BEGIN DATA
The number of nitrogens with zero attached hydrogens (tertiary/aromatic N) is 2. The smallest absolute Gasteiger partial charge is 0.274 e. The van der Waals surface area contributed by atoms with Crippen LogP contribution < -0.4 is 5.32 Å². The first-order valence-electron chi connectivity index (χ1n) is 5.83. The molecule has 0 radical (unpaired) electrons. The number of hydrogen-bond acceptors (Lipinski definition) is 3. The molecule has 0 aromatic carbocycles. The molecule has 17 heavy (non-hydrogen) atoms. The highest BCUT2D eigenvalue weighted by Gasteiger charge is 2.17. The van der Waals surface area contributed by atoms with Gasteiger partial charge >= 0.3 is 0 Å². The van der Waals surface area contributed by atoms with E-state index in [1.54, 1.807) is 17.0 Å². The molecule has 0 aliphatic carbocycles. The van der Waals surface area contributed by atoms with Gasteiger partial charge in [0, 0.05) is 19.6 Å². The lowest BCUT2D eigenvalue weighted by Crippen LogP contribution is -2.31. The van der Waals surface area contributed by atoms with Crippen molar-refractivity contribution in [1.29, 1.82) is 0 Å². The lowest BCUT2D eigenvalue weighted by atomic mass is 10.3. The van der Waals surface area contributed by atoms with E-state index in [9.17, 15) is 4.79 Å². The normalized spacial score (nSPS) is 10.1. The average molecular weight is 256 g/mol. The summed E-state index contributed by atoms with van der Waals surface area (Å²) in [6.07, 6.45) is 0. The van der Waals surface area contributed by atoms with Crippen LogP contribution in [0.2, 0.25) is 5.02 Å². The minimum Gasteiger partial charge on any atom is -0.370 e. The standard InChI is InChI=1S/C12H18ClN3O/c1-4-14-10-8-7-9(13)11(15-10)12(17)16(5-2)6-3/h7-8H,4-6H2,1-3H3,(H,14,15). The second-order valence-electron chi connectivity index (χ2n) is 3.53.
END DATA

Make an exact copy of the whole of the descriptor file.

The number of nitrogens with zero attached hydrogens (tertiary/aromatic N) is 2. The smallest absolute Gasteiger partial charge is 0.274 e. The van der Waals surface area contributed by atoms with Crippen LogP contribution < -0.4 is 5.32 Å². The first-order valence-electron chi connectivity index (χ1n) is 5.83. The molecule has 0 radical (unpaired) electrons. The number of hydrogen-bond acceptors (Lipinski definition) is 3. The molecule has 0 aromatic carbocycles. The molecule has 17 heavy (non-hydrogen) atoms. The highest BCUT2D eigenvalue weighted by Gasteiger charge is 2.17. The van der Waals surface area contributed by atoms with Gasteiger partial charge >= 0.3 is 0 Å². The van der Waals surface area contributed by atoms with E-state index in [1.54, 1.807) is 17.0 Å². The molecule has 0 aliphatic carbocycles. The van der Waals surface area contributed by atoms with Gasteiger partial charge in [0, 0.05) is 19.6 Å². The lowest BCUT2D eigenvalue weighted by Crippen LogP contribution is -2.31. The van der Waals surface area contributed by atoms with Crippen molar-refractivity contribution in [1.29, 1.82) is 0 Å². The lowest BCUT2D eigenvalue weighted by atomic mass is 10.3. The van der Waals surface area contributed by atoms with E-state index in [9.17, 15) is 4.79 Å². The normalized spacial score (nSPS) is 10.1. The average molecular weight is 256 g/mol. The summed E-state index contributed by atoms with van der Waals surface area (Å²) in [6.07, 6.45) is 0. The van der Waals surface area contributed by atoms with Crippen LogP contribution in [0.2, 0.25) is 5.02 Å². The minimum Gasteiger partial charge on any atom is -0.370 e. The standard InChI is InChI=1S/C12H18ClN3O/c1-4-14-10-8-7-9(13)11(15-10)12(17)16(5-2)6-3/h7-8H,4-6H2,1-3H3,(H,14,15). The second-order valence-electron chi connectivity index (χ2n) is 3.53.